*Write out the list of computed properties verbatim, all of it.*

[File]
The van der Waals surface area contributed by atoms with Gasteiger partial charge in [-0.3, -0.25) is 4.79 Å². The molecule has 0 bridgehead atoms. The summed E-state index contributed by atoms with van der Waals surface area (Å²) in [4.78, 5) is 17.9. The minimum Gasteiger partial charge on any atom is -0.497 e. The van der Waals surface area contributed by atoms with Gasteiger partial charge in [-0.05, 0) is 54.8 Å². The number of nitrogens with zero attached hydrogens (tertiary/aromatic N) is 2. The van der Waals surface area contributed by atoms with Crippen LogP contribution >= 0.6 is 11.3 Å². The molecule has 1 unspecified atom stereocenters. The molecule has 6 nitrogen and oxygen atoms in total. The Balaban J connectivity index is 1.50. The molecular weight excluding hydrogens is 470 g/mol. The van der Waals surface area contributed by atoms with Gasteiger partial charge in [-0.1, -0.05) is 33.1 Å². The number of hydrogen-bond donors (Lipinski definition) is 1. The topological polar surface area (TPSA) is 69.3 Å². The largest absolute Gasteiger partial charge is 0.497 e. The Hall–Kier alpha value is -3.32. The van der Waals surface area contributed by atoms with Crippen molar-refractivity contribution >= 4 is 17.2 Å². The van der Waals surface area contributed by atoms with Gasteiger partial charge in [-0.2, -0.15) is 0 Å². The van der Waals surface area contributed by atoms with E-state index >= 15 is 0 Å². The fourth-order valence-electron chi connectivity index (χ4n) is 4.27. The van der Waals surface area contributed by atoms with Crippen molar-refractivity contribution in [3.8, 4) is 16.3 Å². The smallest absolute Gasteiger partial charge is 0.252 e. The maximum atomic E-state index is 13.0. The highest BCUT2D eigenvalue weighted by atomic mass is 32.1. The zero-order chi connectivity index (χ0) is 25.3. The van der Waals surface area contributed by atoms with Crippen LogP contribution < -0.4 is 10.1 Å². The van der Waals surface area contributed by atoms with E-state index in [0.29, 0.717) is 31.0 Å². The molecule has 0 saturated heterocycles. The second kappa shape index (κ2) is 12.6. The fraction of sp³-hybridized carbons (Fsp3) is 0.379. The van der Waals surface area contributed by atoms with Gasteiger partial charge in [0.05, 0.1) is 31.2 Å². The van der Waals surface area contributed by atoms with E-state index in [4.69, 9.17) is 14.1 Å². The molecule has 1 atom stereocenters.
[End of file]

The van der Waals surface area contributed by atoms with Gasteiger partial charge in [-0.3, -0.25) is 4.79 Å². The molecule has 0 bridgehead atoms. The summed E-state index contributed by atoms with van der Waals surface area (Å²) in [4.78, 5) is 17.9. The minimum Gasteiger partial charge on any atom is -0.497 e. The van der Waals surface area contributed by atoms with Gasteiger partial charge in [-0.05, 0) is 54.8 Å². The number of nitrogens with zero attached hydrogens (tertiary/aromatic N) is 2. The van der Waals surface area contributed by atoms with Crippen LogP contribution >= 0.6 is 11.3 Å². The molecule has 1 unspecified atom stereocenters. The molecule has 6 nitrogen and oxygen atoms in total. The Balaban J connectivity index is 1.50. The molecular weight excluding hydrogens is 470 g/mol. The van der Waals surface area contributed by atoms with Gasteiger partial charge in [-0.1, -0.05) is 33.1 Å². The number of hydrogen-bond donors (Lipinski definition) is 1. The topological polar surface area (TPSA) is 69.3 Å². The largest absolute Gasteiger partial charge is 0.497 e. The Hall–Kier alpha value is -3.32. The van der Waals surface area contributed by atoms with Crippen molar-refractivity contribution >= 4 is 17.2 Å². The van der Waals surface area contributed by atoms with Gasteiger partial charge in [-0.2, -0.15) is 0 Å². The van der Waals surface area contributed by atoms with E-state index >= 15 is 0 Å². The fourth-order valence-electron chi connectivity index (χ4n) is 4.27. The van der Waals surface area contributed by atoms with Crippen molar-refractivity contribution in [3.8, 4) is 16.3 Å². The smallest absolute Gasteiger partial charge is 0.252 e. The maximum atomic E-state index is 13.0. The highest BCUT2D eigenvalue weighted by atomic mass is 32.1. The zero-order chi connectivity index (χ0) is 25.3. The van der Waals surface area contributed by atoms with Crippen LogP contribution < -0.4 is 10.1 Å². The van der Waals surface area contributed by atoms with E-state index in [0.29, 0.717) is 31.0 Å². The molecule has 0 saturated heterocycles. The second kappa shape index (κ2) is 12.6. The fraction of sp³-hybridized carbons (Fsp3) is 0.379. The van der Waals surface area contributed by atoms with Gasteiger partial charge in [0.05, 0.1) is 31.2 Å². The van der Waals surface area contributed by atoms with E-state index in [4.69, 9.17) is 14.1 Å². The molecule has 1 atom stereocenters.